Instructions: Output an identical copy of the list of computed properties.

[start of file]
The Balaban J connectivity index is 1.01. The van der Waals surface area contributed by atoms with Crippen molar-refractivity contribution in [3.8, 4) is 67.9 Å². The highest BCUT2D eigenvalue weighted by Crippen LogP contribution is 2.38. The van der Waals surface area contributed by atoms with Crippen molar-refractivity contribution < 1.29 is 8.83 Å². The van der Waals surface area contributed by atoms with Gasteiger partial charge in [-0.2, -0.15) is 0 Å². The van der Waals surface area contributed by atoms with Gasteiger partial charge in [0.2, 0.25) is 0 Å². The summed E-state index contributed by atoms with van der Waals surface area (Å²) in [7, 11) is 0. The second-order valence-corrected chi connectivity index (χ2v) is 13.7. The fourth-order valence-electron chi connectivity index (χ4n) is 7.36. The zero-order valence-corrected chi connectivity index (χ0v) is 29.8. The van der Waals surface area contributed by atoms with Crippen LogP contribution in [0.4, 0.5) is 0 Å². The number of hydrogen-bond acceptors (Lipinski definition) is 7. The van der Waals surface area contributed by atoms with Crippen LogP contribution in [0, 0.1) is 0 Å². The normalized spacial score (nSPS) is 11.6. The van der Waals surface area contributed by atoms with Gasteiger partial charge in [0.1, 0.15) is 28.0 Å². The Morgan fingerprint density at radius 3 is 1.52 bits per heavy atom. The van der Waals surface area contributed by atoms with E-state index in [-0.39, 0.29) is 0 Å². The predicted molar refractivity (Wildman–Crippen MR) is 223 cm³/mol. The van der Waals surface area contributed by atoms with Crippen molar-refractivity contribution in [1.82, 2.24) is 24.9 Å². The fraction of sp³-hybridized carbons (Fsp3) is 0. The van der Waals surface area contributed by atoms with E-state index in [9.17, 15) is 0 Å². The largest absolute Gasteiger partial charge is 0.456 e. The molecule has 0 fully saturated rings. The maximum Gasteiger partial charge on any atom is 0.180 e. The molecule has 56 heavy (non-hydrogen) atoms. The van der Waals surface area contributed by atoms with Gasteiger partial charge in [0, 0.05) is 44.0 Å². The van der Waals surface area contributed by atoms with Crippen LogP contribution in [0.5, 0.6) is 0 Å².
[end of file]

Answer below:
The Balaban J connectivity index is 1.01. The van der Waals surface area contributed by atoms with Crippen molar-refractivity contribution in [3.8, 4) is 67.9 Å². The highest BCUT2D eigenvalue weighted by Crippen LogP contribution is 2.38. The van der Waals surface area contributed by atoms with Crippen molar-refractivity contribution < 1.29 is 8.83 Å². The van der Waals surface area contributed by atoms with Gasteiger partial charge in [-0.2, -0.15) is 0 Å². The van der Waals surface area contributed by atoms with Gasteiger partial charge in [0.2, 0.25) is 0 Å². The summed E-state index contributed by atoms with van der Waals surface area (Å²) in [7, 11) is 0. The second-order valence-corrected chi connectivity index (χ2v) is 13.7. The fourth-order valence-electron chi connectivity index (χ4n) is 7.36. The zero-order valence-corrected chi connectivity index (χ0v) is 29.8. The van der Waals surface area contributed by atoms with Crippen LogP contribution in [0.4, 0.5) is 0 Å². The number of hydrogen-bond acceptors (Lipinski definition) is 7. The van der Waals surface area contributed by atoms with Crippen LogP contribution in [0, 0.1) is 0 Å². The normalized spacial score (nSPS) is 11.6. The van der Waals surface area contributed by atoms with Gasteiger partial charge in [0.1, 0.15) is 28.0 Å². The Morgan fingerprint density at radius 3 is 1.52 bits per heavy atom. The van der Waals surface area contributed by atoms with E-state index in [-0.39, 0.29) is 0 Å². The predicted molar refractivity (Wildman–Crippen MR) is 223 cm³/mol. The van der Waals surface area contributed by atoms with Crippen molar-refractivity contribution in [1.82, 2.24) is 24.9 Å². The fraction of sp³-hybridized carbons (Fsp3) is 0. The van der Waals surface area contributed by atoms with E-state index in [9.17, 15) is 0 Å². The largest absolute Gasteiger partial charge is 0.456 e. The molecule has 0 fully saturated rings. The maximum Gasteiger partial charge on any atom is 0.180 e. The molecule has 56 heavy (non-hydrogen) atoms. The van der Waals surface area contributed by atoms with Gasteiger partial charge in [0, 0.05) is 44.0 Å². The van der Waals surface area contributed by atoms with Crippen LogP contribution in [0.5, 0.6) is 0 Å².